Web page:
As I reported last week (see: “’Unmanned Killer Robots’: A New Weapon in the US Navy’s Future Arsenal?”), the U.S. Marine Corps seeks inspiration from nature, particularly the way termites coordinate without communicating to address this problem.

    “Without communicating they sense the environment change around them, and they instinctively know which way to go,” Brig. Gen. Kevin Killea, head of the Marine Corps Warfighting Laboratory in Quantico notes. Termites release scents for other members of the hive to sniff, allowing each termite to react instinctively to danger.

    The Pentagon’s Defense Advanced Research Projects Agency (DARPA) has also been working on swarmbots for a while now with its Collaborative Operations in Denied Environment (CODE) program, although in comparison to the prototype tube-launched LOCUST UAV no public demonstration has been given so far.

    For all those who are concerned about the ethical dilemma autonomous weapon systems will pose in the future, I recommend reading this study done by the Center for New American Security (CNAS) entitled “Meaningful Human Control in Weapon Systems.”  Autonomous warfare will most definitely pose various moral and ethical problems in the years ahead.    


    The strategy behind “swarmbots” is simple: assault the adversary with a cloud of cheap and disposable drones and paralyze defenses by the sheer quantity of unmanned attackers in the air." Apparently ONR forgot all the lessons learned from the national wargames the last decade.This is exactly what the Red Team was proposing the other side would be doing in the next 10-20 years.They can't afford to go head to head with the US on spending, so why not build swarms of unmanned systems. It doesn't even matter if they all work, they'll be cheap enough to be disposable dunno
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    Re: US Navy and Naval Aircraft: News

    Post  GarryB on Tue Apr 28, 2015 3:19 am

    “The breakthrough technology utilizes information-sharing between the UAVs, enabling autonomous collaborative behavior in either defensive or offensive missions,” an ONR press release said.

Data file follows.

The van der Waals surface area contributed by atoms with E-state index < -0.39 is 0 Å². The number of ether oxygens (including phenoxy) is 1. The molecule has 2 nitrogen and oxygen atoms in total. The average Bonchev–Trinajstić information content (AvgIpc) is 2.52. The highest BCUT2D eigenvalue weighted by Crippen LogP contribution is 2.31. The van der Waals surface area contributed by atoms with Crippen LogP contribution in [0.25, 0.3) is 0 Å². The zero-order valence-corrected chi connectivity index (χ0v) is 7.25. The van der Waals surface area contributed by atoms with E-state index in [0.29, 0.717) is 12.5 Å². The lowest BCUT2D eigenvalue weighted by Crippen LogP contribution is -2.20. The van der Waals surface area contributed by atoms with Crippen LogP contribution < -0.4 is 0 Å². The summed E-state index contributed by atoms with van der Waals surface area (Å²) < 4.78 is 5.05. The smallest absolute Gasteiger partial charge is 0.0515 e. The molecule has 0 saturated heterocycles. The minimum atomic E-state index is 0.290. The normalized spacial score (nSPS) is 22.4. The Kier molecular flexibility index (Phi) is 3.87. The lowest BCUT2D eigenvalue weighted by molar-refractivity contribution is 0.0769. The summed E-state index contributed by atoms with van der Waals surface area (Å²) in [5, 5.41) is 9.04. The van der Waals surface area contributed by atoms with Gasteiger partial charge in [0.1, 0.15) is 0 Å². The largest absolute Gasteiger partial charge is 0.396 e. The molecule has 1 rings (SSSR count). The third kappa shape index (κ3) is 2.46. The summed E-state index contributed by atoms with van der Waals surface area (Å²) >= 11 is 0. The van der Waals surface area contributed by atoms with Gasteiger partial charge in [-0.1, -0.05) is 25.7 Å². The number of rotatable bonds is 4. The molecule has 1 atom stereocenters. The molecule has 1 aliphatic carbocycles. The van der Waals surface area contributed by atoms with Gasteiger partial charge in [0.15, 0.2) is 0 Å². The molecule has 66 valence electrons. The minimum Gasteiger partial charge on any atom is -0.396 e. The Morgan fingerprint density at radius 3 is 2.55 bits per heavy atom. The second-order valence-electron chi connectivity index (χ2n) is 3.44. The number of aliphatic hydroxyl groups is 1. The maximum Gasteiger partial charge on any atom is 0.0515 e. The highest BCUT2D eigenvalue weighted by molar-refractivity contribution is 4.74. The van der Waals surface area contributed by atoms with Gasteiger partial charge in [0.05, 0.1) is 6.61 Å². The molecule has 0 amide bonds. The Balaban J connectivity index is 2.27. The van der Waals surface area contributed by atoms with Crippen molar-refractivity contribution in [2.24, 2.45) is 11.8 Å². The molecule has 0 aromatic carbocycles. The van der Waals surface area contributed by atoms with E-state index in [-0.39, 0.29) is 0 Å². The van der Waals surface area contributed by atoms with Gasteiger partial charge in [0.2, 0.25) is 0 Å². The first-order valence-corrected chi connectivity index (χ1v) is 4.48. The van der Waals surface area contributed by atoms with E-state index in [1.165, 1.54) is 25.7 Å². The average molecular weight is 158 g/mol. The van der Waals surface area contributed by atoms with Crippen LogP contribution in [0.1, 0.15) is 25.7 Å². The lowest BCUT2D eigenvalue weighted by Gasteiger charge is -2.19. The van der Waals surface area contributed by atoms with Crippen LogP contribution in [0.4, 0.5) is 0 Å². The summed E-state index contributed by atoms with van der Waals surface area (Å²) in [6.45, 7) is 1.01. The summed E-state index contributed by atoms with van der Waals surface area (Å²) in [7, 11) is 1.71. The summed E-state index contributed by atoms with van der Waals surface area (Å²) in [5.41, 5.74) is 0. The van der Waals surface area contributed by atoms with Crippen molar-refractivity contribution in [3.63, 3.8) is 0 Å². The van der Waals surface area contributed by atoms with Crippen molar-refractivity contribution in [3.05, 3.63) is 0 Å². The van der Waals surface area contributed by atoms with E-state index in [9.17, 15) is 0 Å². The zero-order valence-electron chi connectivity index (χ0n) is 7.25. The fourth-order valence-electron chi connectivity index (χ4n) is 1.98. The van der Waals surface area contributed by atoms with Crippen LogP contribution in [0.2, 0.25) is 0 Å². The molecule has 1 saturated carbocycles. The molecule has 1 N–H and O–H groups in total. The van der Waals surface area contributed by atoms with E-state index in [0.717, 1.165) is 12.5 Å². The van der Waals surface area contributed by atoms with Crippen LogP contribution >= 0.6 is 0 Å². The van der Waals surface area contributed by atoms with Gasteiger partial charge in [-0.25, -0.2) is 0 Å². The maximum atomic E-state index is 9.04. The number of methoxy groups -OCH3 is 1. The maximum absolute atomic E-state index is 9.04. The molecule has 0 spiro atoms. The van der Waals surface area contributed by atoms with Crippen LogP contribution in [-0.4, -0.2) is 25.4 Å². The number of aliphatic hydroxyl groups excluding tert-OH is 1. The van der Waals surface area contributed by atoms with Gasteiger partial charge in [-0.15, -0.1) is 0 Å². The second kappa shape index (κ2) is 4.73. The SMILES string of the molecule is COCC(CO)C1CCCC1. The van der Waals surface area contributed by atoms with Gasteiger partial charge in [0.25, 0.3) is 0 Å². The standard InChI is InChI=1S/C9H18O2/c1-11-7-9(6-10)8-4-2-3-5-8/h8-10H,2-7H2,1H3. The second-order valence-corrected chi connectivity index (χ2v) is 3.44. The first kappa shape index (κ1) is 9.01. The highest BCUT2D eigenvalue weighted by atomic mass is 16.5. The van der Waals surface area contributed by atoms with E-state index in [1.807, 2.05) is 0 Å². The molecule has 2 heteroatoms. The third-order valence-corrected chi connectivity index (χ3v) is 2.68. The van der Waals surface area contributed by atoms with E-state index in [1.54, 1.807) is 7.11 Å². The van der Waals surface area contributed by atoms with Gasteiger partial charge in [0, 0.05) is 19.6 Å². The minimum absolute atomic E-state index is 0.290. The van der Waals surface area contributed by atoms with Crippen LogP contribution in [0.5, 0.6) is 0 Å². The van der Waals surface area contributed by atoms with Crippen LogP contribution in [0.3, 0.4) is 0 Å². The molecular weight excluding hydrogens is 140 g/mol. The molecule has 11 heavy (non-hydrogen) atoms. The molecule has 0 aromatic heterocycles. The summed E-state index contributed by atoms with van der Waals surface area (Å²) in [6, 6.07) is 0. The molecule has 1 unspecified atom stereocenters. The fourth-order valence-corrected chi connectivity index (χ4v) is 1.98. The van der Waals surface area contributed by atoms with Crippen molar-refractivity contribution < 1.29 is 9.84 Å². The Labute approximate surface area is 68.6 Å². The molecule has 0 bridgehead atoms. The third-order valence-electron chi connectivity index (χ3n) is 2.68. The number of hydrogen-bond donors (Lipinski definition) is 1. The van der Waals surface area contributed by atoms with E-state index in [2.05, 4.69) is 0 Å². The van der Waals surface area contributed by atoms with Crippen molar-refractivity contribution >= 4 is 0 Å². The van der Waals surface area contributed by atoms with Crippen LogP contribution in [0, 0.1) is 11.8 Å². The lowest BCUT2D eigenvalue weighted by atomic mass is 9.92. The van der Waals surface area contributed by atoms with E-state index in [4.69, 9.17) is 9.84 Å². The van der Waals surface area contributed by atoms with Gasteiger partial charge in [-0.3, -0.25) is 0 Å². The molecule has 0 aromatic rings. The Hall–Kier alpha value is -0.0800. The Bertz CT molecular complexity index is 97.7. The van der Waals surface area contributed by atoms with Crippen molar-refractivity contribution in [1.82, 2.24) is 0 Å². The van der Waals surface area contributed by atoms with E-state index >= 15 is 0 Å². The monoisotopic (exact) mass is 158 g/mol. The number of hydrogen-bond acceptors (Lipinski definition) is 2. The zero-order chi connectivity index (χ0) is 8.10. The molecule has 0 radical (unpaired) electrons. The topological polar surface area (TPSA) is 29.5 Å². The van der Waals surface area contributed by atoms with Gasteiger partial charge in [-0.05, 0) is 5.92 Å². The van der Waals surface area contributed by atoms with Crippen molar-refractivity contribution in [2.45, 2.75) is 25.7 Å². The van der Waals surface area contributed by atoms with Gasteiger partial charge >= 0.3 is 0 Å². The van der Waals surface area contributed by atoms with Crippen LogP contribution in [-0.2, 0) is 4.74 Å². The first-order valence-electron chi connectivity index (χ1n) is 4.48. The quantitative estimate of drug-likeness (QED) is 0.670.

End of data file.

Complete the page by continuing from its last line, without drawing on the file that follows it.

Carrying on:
WOW... dem Ruskies wont have that sort of future technology till the 1980s...



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    Re: US Navy and Naval Aircraft: News

    Post  George1 on Wed Apr 29, 2015 12:15 am

    Navy Tests New Software to Make it Easier to Land Jets on Carriers

    The United States Navy on Tuesday successfully field-tested its new software system for F-18 fighter jets, designed to make it easier for the aircraft to land on carriers at sea.

    A pilot landed an F-18 equipped with the aptly named “Magic Carpet” software program on the deck of the Navy's Nimitz-class supercarrier USS George H W Bush, naval-technology.com reported.
    An X-47B Unmanned Combat Air System (UCAS) demonstrator flies near the aircraft carrier USS George H.W. Bush.

    "This underway marked the first use of the Magic Carpet technology on an aircraft carrier. This software greatly reduces misses and wave-offs, which translates into more time on-mission and makes us an overall more effective force,” said Navy Assistant Air Operations Officer Lieutenant Commander Dan Marzluff.

    The at-sea tests will continue, and follow recent successful land-based tests at Naval Air Systems Command, Patuxent River, Maryland.

    The software name is an acronym for Maritime Augmented Guidance with Integrated Controls for Carrier Approach and Recovery Precision Enabling Technologies. The technology is slated to deploy by 2019 on F/A-18E/F Super Hornets and E/A-18G Growler electronic jamming aircraft.

    The software maintains a commanded glideslope and angle of attack, allowing the pilot to concentrate on holding a proper line-up, the Navy said in a statement.